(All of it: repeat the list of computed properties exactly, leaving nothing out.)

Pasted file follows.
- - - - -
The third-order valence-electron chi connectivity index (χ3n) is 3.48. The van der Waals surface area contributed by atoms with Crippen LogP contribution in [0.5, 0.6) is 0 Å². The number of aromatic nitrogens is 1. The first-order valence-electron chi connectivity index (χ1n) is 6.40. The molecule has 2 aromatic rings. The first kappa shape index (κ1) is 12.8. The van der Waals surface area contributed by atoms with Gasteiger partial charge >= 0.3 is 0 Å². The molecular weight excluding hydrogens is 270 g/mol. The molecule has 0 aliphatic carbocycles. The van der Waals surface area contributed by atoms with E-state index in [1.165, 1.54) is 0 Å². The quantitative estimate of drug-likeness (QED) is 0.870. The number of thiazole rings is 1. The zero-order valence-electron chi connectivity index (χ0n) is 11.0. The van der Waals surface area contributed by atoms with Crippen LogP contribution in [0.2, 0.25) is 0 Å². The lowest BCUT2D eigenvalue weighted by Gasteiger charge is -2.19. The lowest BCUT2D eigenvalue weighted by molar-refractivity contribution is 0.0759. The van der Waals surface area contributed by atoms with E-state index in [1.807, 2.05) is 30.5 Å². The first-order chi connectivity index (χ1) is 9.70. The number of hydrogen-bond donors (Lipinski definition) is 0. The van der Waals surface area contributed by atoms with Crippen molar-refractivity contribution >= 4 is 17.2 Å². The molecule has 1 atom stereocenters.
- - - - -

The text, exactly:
The third-order valence-electron chi connectivity index (χ3n) is 3.48. The van der Waals surface area contributed by atoms with Crippen LogP contribution in [0.5, 0.6) is 0 Å². The number of aromatic nitrogens is 1. The first-order valence-electron chi connectivity index (χ1n) is 6.40. The molecule has 2 aromatic rings. The first kappa shape index (κ1) is 12.8. The van der Waals surface area contributed by atoms with Gasteiger partial charge >= 0.3 is 0 Å². The molecular weight excluding hydrogens is 270 g/mol. The molecule has 0 aliphatic carbocycles. The van der Waals surface area contributed by atoms with E-state index in [1.165, 1.54) is 0 Å². The quantitative estimate of drug-likeness (QED) is 0.870. The number of thiazole rings is 1. The zero-order valence-electron chi connectivity index (χ0n) is 11.0. The van der Waals surface area contributed by atoms with Crippen LogP contribution in [0.2, 0.25) is 0 Å². The lowest BCUT2D eigenvalue weighted by Gasteiger charge is -2.19. The lowest BCUT2D eigenvalue weighted by molar-refractivity contribution is 0.0759. The van der Waals surface area contributed by atoms with E-state index in [1.807, 2.05) is 30.5 Å². The first-order chi connectivity index (χ1) is 9.70. The number of hydrogen-bond donors (Lipinski definition) is 0. The van der Waals surface area contributed by atoms with Crippen molar-refractivity contribution >= 4 is 17.2 Å². The molecule has 1 atom stereocenters.